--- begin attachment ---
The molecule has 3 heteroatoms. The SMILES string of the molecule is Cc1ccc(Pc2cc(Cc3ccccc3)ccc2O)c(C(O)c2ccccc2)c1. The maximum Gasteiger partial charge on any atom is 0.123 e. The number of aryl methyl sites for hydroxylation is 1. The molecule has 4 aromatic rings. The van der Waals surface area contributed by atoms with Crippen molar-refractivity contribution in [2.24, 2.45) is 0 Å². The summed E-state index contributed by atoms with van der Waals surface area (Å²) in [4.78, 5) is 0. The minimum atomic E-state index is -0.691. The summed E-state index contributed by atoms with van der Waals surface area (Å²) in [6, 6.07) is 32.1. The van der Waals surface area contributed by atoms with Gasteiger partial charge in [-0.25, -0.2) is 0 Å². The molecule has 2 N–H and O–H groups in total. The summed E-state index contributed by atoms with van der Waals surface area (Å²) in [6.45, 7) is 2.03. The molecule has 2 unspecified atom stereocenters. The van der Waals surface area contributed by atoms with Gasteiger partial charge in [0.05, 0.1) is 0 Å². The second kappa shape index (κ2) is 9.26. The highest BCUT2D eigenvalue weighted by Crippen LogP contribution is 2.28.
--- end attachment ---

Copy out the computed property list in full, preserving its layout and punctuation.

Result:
The molecule has 3 heteroatoms. The SMILES string of the molecule is Cc1ccc(Pc2cc(Cc3ccccc3)ccc2O)c(C(O)c2ccccc2)c1. The maximum Gasteiger partial charge on any atom is 0.123 e. The number of aryl methyl sites for hydroxylation is 1. The molecule has 4 aromatic rings. The van der Waals surface area contributed by atoms with Crippen molar-refractivity contribution in [2.24, 2.45) is 0 Å². The summed E-state index contributed by atoms with van der Waals surface area (Å²) in [4.78, 5) is 0. The minimum atomic E-state index is -0.691. The summed E-state index contributed by atoms with van der Waals surface area (Å²) in [6, 6.07) is 32.1. The van der Waals surface area contributed by atoms with Gasteiger partial charge in [-0.25, -0.2) is 0 Å². The molecule has 2 N–H and O–H groups in total. The summed E-state index contributed by atoms with van der Waals surface area (Å²) in [6.45, 7) is 2.03. The molecule has 2 unspecified atom stereocenters. The van der Waals surface area contributed by atoms with Gasteiger partial charge in [0.05, 0.1) is 0 Å². The second kappa shape index (κ2) is 9.26. The highest BCUT2D eigenvalue weighted by Crippen LogP contribution is 2.28.